“Monday’s Warriors” by Maurice Shadbolt

shadbolt

By Ray Sawhill

The action in “Monday’s Warriors” (Godine), Maurice Shadbolt’s new novel, has a roughriding excitement, and the language is sharp — there are no ominous premonitions or nameless dreads. This crackling Conradian adventure yarn is based on a true story. Kimball Bent, an American conscript in the British Army in New Zealand, deserts, and talks the Maori who find him into sparing his life. It’s the late 1800s, and the British have mounted a military campaign to wipe out what remains of Maori resistance. Bent gradually realizes that he hasn’t entered an inchoate, savage world — he’s entered a culture in disarray. The Maori are at odds with each other over how to deal with the whites.

When the English, determined to teach the Maori a lesson, crush one of their peaceful villages, Titoko, the village elder, who has been a spokesman for peace, consults the ancient war gods and talks several tribes into reinstating the old customs and going on the attack. The body of the novel concerns this war, one of the last Maori uprisings against their invaders. As Titoko wins battles, more and more Maori join up, and he grows close to Bent, whose realistic yet detached viewpoint he values. The Maori use the Anglos’ fearfulness against them; essentially, Titoko suckers the English into defeating themselves.

Is Titoko having a lucky streak, or has he really summoned the ancestral magic? Or is he just futilely acting out what history demands? Bent, the American, provides the reader with an opening onto a world of Maori ambivalence. Whipped and out-smarted, the settlers demonize Bent, convinced the Maori couldn’t outfight and outthink Her Majesty’s troops without some kind of Caucasian help.

Maurice Shadbolt is almost entirely unknown in America, although he has written over a dozen books. “Monday’s Warriors” is his first to be published in this country since the defiant, supercharged 1987 “Season of the Jew,” one of the least-noticed, least-discussed major novels in recent years; still available in paperback, it, too, concerns the Army and the Maori in the 19th century. The two novels are each complete, self-contained works, yet are also fine companion pieces.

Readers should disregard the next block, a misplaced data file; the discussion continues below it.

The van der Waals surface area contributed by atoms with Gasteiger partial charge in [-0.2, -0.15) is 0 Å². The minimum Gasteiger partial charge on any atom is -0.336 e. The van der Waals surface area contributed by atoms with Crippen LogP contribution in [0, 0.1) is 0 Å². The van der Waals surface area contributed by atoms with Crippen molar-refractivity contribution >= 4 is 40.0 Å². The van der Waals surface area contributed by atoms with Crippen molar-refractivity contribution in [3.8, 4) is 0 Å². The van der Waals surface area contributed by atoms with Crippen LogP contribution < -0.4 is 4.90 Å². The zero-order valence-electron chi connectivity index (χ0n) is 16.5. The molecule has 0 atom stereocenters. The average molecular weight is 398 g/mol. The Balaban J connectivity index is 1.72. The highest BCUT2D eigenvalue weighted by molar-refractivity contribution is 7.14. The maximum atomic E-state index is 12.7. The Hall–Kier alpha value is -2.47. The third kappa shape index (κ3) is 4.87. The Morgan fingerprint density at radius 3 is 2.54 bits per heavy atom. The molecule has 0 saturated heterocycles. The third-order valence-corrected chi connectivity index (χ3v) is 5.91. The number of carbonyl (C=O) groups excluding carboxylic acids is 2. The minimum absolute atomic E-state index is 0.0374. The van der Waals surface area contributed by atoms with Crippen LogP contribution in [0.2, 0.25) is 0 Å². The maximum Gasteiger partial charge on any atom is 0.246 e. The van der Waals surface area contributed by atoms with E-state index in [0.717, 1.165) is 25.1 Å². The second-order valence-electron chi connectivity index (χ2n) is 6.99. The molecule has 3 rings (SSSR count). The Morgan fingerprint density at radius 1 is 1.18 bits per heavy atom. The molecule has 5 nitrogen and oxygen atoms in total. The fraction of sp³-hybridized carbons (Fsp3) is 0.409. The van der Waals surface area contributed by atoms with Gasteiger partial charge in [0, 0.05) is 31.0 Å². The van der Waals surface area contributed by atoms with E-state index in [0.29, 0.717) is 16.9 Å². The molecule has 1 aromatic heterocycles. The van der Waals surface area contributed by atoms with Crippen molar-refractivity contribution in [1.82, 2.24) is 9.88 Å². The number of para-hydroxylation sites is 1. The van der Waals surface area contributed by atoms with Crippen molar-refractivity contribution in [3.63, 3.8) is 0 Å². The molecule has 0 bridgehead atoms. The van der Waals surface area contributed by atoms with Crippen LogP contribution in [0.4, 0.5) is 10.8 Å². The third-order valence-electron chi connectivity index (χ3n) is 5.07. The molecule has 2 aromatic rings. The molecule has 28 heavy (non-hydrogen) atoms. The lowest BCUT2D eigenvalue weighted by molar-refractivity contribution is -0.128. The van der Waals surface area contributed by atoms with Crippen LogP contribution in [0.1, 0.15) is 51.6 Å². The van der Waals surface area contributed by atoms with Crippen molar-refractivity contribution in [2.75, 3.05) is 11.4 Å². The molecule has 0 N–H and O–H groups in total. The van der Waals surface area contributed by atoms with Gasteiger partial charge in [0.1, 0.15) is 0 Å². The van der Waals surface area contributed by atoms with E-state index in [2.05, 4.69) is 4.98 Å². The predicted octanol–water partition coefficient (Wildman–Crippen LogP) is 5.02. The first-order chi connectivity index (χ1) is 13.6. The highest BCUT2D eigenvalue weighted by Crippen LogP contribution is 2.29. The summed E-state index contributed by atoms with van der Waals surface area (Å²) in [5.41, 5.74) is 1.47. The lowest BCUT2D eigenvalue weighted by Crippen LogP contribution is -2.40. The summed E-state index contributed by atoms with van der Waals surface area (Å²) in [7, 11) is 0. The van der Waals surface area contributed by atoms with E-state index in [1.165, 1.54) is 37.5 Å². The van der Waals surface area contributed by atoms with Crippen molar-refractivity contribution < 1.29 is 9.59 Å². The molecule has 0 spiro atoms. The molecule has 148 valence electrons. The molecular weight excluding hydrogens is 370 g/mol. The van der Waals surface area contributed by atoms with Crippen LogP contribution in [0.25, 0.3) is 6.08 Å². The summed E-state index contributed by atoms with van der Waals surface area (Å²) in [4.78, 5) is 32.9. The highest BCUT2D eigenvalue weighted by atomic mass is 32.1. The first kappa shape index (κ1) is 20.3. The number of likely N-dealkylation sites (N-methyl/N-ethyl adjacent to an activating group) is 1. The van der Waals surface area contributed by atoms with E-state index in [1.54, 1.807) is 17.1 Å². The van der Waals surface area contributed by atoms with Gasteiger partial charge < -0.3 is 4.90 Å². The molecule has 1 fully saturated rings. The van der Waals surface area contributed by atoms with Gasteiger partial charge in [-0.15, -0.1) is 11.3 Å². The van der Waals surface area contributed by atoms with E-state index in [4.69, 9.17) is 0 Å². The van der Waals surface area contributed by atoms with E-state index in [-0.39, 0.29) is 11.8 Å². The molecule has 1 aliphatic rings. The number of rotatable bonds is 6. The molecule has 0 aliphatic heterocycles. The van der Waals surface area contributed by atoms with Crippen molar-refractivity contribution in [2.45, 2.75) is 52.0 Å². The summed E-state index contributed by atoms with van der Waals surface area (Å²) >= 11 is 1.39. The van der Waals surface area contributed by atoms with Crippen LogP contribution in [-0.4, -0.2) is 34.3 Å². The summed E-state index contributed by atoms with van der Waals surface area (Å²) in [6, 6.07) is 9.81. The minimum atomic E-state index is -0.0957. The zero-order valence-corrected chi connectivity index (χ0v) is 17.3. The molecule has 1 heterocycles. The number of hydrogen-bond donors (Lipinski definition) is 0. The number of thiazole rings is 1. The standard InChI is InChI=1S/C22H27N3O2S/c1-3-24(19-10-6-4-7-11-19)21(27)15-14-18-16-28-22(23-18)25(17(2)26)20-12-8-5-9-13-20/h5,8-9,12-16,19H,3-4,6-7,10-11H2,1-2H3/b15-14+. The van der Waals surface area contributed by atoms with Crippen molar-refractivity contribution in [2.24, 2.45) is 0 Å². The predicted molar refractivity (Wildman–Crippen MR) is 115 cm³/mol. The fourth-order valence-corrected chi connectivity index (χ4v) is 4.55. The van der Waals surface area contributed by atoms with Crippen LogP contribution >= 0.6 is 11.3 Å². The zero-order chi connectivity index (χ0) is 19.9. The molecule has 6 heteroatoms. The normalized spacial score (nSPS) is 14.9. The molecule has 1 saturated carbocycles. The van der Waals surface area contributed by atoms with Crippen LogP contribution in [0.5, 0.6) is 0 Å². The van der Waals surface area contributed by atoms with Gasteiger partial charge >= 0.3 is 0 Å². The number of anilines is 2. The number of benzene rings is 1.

They’re also very funny. Is there something about the Maori — their mocking humor and ferocity, perhaps, and their apparent invulnerability to sentimentality — that leads to treatment of their tragedy as black comedy? In both of these daring epics, the conversations and faceoffs have the rapidfire wit and formality of a high level karate match — and Shadbolt never tries to glamorize his terseness or style. The scenes of slaughter, and the evocation of the New Zealand landscape, have an Elizabethan unruliness and splendor; the author suggests a mystical component without dragging the stories down. If we’re drawn to marvel at the senseless trouble people cause themselves and each other, Shadbolt leaves us on our own to do it. He sets us down in the mistrust and beauty and keeps the dramatic tension keyed way up. Readers may feel that at its best Shadbolt’s work outdoes Hemingway.

© 1992 by Ray Sawhill.

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Paleo Retiree

Onetime media flunky and movie buff, and very glad to have left those worlds behind. Formerly Michael Blowhard of the cultureblog 2Blowhards.com. Now a rootless parasite and bon vivant on a quest to find the perfectly-crafted artisanal cocktail.

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